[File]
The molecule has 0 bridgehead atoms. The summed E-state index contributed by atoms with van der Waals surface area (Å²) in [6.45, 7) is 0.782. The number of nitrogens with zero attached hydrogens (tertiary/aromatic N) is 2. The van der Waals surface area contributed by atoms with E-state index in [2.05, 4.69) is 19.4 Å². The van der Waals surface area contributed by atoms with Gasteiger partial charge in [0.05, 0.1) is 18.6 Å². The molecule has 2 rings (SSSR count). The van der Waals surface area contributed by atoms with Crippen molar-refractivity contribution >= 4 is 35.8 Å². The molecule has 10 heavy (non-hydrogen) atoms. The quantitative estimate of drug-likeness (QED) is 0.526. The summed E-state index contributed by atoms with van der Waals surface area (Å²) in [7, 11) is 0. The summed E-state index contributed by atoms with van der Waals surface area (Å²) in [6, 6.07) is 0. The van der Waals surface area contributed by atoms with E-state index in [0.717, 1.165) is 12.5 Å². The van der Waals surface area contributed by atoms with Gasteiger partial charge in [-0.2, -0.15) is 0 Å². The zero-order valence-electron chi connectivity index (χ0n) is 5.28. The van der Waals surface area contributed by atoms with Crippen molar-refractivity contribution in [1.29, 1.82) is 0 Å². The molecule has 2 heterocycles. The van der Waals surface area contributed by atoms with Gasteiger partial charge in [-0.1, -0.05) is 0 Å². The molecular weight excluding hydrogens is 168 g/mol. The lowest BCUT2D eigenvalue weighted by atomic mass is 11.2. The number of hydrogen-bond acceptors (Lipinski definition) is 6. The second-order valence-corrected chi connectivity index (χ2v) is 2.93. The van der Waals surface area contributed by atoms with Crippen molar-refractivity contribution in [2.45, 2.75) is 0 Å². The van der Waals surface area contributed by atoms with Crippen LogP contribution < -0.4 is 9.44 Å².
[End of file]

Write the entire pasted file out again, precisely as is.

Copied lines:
The molecule has 0 bridgehead atoms. The summed E-state index contributed by atoms with van der Waals surface area (Å²) in [6.45, 7) is 0.782. The number of nitrogens with zero attached hydrogens (tertiary/aromatic N) is 2. The van der Waals surface area contributed by atoms with E-state index in [2.05, 4.69) is 19.4 Å². The van der Waals surface area contributed by atoms with Gasteiger partial charge in [0.05, 0.1) is 18.6 Å². The molecule has 2 rings (SSSR count). The van der Waals surface area contributed by atoms with Crippen molar-refractivity contribution >= 4 is 35.8 Å². The molecule has 10 heavy (non-hydrogen) atoms. The quantitative estimate of drug-likeness (QED) is 0.526. The summed E-state index contributed by atoms with van der Waals surface area (Å²) in [7, 11) is 0. The summed E-state index contributed by atoms with van der Waals surface area (Å²) in [6, 6.07) is 0. The van der Waals surface area contributed by atoms with E-state index in [0.717, 1.165) is 12.5 Å². The van der Waals surface area contributed by atoms with Gasteiger partial charge in [-0.2, -0.15) is 0 Å². The zero-order valence-electron chi connectivity index (χ0n) is 5.28. The van der Waals surface area contributed by atoms with Crippen molar-refractivity contribution in [1.29, 1.82) is 0 Å². The molecule has 2 heterocycles. The van der Waals surface area contributed by atoms with Gasteiger partial charge in [-0.1, -0.05) is 0 Å². The molecular weight excluding hydrogens is 168 g/mol. The lowest BCUT2D eigenvalue weighted by atomic mass is 11.2. The number of hydrogen-bond acceptors (Lipinski definition) is 6. The second-order valence-corrected chi connectivity index (χ2v) is 2.93. The van der Waals surface area contributed by atoms with Crippen molar-refractivity contribution in [2.45, 2.75) is 0 Å². The van der Waals surface area contributed by atoms with Crippen LogP contribution < -0.4 is 9.44 Å².